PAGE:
Sunday, June 11, 2017

A few words with Elaine Dodge, SA Horrorfest Bloody Parchment finalist (2014)

A big welcome to Elaine Dodge, one of the finalists of the 2014 SA Horrorfest Bloody Parchment short story competition, who's here for a quick Q&A. If you've yet to pick up your copy of Bloody Parchment: Blue Honey and the Valley of Shadow, you have no excuse – go feed your Kindle app

What darkness lies at the heart of your story? 

Our actions have consequences and those consequences can open the door to events, people, or darkness which can result in our very souls being enslaved to an evil far greater than any we have ever imagined could possibly exist. And if you don’t know how to fight back, you’re lost.
What do you love the most about writing?

I love reading – moving into an alternative reality, fading into a time warp, coming face-to-face with people I’d never meet anywhere else, having adventures which I’d never be able to have any other way. Writing takes that one step further and instead of hoping someone else can provide that magic carpet for me, that door in the cupboard, I can create them myself.

Why does reading matter? 

They say that people who read are more empathetic. I think this is true. But I also believe it goes deeper than that. People who read are often more able to see behind the façade of the words people say, they can read between the lines and are sceptical about takings things at face value. Readers are often more open to new experiences, more ready to take risks, more able to see possibilities where others only see problems. And this is good. The world needs more people who can peel back the canvas, go through the wardrobe, fall through the mirror and come back out with new ideas, new solutions, new dreams and new insights.

An excerpt from "The Man with a House on his Back"

The fog has arrived. Silently, like the breath of the Scythe Man, it has surrounded the cabin and muffled the dogs. The evening meal finished, we sit silently in a half circle, like subjugated felons around the hearth. Even the fire is sullen. The meagre amount of warmth from the pale blue flames is hardly enough to keep the shadows in the corners of the cabin where they belong. My grandfather, Old Jack, sits, clicking his tongue against the roof of his mouth. It’s a night for stories, for dreams of the past. He stirs.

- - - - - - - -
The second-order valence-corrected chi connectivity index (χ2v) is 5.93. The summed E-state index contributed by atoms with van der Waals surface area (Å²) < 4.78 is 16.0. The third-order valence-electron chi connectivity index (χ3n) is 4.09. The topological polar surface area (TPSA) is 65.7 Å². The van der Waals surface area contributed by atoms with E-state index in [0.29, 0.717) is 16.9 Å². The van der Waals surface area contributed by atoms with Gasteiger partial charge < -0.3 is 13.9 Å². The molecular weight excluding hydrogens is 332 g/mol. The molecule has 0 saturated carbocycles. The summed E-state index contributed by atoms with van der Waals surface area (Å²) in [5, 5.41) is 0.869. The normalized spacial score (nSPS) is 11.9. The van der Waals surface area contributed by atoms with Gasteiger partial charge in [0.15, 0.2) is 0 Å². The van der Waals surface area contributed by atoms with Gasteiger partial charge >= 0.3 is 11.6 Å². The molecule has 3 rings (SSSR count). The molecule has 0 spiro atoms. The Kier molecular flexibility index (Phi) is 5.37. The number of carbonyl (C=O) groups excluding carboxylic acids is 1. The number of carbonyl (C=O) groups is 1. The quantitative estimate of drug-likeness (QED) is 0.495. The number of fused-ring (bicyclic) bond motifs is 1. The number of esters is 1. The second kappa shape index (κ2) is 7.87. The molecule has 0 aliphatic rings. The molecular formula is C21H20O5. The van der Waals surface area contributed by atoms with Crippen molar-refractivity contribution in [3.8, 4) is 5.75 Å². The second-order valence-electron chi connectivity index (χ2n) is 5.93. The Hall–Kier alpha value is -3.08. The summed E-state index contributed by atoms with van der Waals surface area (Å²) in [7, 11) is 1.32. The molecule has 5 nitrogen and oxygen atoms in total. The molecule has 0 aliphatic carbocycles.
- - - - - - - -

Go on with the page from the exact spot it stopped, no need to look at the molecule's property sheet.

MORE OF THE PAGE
“When I was a child,” he begins...
The forest was thicker. You could walk for days, weeks, without seeing its end. The trees were older and darker. You stayed on the path or you lost your way. And no one would search for you. There were tales of wild beasts, evil spirits and the heads of the dead. It rained. Not like now, but nearly all the time. Even on those strange, dry days the mist hung low in the air, coiled and sliding around the roots of the trees, masking the trails. Hiding the way out.

What other things have you written? 

I have written a variety of short stories of varying genres. Sticking to one genre seems so dull. All my short stories, some of which are my entries to the Writers Write 12 Short Stories in 12 Months Challenge and some are first chapters for future novels can all be read here.

My first novel, a historical romance adventure, Harcourt’s Mountain is set in 1867, in the mountainous wilderness of British Columbia. There’s Indians, bears, wolves, heroes, heroines, baddies, white water, kidnappings, gold, ships, caves and romance. The synopsis, reviews and a variety of buy-links can all be found here.

My second novel, The Device Hunter is my current WIP (work in progress) and I’m nearing the end. This is a steampunk novel and I’m having a lot of fun not just with the writing but with designing ingenious devices! It’s a good thing I have two friends who went to MIT who can advise me when my creations get too convoluted! You can find a ‘wishful thinking cover’ here.

1 comment:

  1. Thanks for the interview, Nerine! It was so good to a part of this anthology!